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Is a Georgia Store Owner Liable for Customers Injured in the Parking Lot?

It is well understood that in Georgia, a store owner is liable for injuries caused by hazardous conditions on store premises. But what exactly do we mean by “premises”? For instance, if you are walking down the aisle of a supermarket and slip on a puddle of water, there is no question that you are on the store owner’s premises. But suppose your slip-and-fall occurred in the parking lot adjacent to the store? Is the store owner still legally responsible?

Boyd v. Big Lots Stores, Inc.

A July 31 decision by the Georgia Court of Appeals helps explain how the law works in this area. This case involved a personal injury claim brought against a well-known national retailer. The plaintiff was shopping at one of the defendant’s stores, which is located in a larger retail shopping center. As the plaintiff exited the store and headed for her car, she slipped and fell in the parking lot. She suffered injuries as a result of the fall and sued the store owner for damages.

The defendant said it was not liable for injuries sustained in the store’s parking lot. The defendant noted it did not lease the parking lot, which was a common area owned by the shopping center. Indeed, the plaintiff herself did not dispute this.

But the plaintiff pointed to Georgia statutory law and a 1993 decision by the Supreme Court of Georgia, Motel Properties v. Miller, which holds that a store owner is responsible for injuries sustained on an “approach to the premises.” The Motel Properties court said this meant any property “directly contiguous, adjacent to, and touching those entryways to premises under the control of an owner or occupier” that induced someone to “come upon his premises for any lawful purpose.”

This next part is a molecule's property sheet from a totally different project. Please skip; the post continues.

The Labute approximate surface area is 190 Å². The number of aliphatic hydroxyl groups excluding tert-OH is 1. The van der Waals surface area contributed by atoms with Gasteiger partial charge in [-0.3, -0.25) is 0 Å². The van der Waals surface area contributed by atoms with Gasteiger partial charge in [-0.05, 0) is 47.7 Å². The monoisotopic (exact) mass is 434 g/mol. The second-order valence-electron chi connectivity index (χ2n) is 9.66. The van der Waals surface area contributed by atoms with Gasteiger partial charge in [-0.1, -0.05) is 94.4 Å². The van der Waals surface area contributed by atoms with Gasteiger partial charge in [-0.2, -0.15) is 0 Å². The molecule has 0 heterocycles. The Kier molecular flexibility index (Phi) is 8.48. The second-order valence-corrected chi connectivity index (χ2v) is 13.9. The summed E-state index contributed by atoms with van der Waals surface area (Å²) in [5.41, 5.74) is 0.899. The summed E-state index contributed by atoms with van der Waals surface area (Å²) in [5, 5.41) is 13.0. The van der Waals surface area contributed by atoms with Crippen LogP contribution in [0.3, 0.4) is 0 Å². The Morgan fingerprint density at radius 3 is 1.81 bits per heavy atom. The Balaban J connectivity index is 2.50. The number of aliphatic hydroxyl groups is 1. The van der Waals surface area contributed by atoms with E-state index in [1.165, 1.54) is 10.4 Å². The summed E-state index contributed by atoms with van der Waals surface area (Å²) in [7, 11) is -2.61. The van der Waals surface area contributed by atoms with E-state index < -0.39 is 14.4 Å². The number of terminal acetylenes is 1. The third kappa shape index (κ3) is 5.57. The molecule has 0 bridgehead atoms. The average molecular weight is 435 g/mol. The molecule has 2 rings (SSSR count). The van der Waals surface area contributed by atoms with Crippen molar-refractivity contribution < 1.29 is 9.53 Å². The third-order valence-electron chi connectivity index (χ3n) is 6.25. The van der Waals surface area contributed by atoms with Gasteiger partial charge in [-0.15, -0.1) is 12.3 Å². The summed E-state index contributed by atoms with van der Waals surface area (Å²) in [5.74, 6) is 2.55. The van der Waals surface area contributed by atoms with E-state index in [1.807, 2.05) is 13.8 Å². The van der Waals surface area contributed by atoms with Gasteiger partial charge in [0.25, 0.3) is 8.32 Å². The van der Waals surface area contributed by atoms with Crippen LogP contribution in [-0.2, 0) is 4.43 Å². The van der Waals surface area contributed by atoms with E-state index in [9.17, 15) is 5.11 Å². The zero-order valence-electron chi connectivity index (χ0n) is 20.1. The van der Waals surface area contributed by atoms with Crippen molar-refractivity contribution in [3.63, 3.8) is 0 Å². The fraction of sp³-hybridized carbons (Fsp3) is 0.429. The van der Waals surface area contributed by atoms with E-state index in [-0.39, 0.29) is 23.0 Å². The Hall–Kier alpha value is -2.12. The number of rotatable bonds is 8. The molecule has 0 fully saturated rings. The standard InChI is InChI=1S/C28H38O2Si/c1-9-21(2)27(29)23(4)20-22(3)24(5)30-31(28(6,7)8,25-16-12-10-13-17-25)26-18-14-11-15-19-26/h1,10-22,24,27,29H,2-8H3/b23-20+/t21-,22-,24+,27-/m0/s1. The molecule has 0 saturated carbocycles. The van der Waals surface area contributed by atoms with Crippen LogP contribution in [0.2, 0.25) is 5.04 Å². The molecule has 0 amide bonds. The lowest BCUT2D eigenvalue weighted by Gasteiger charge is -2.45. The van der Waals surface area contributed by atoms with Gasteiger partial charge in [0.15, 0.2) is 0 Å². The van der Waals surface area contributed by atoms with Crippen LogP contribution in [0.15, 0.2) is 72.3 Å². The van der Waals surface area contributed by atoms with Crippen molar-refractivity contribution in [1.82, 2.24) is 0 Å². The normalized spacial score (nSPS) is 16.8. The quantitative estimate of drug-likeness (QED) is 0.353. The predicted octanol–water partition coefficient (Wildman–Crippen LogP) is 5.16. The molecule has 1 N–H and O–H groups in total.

In the present case, however, the Georgia Court of Appeals noted the plaintiff “departed on foot from the store premises, walked across a sidewalk in front of the store, and continued walking away from the store into the common area parking lot”–at least 45 feet from the store’s entrance–before she slipped and fell. Under these circumstances, she was no longer “on a continuous approach to the store premises.”

The Court of Appeals also rejected the plaintiff’s argument that the defendant voluntarily “undertook a duty” to maintain the parking lot. In support of this point, the plaintiff cited the testimony of a store manager, who said that his “personal belief or practice” was to “temporarily” address a parking lot hazard until someone from the shopping center “could get there.” For example, the manager did clean up the spot where the plaintiff fell in the parking lot. But this did not mean the defendant had “extended an approach to the premises” to cover the parking lot, according to the Court of Appeals. Indeed, there was no evidence the defendant itself had any formal policies in place regarding the parking lot.

For these reasons, among others, the Court of Appeals affirmed a trial court’s previous decision to grant summary judgment to the defendant, thereby dismissing the plaintiff’s lawsuit.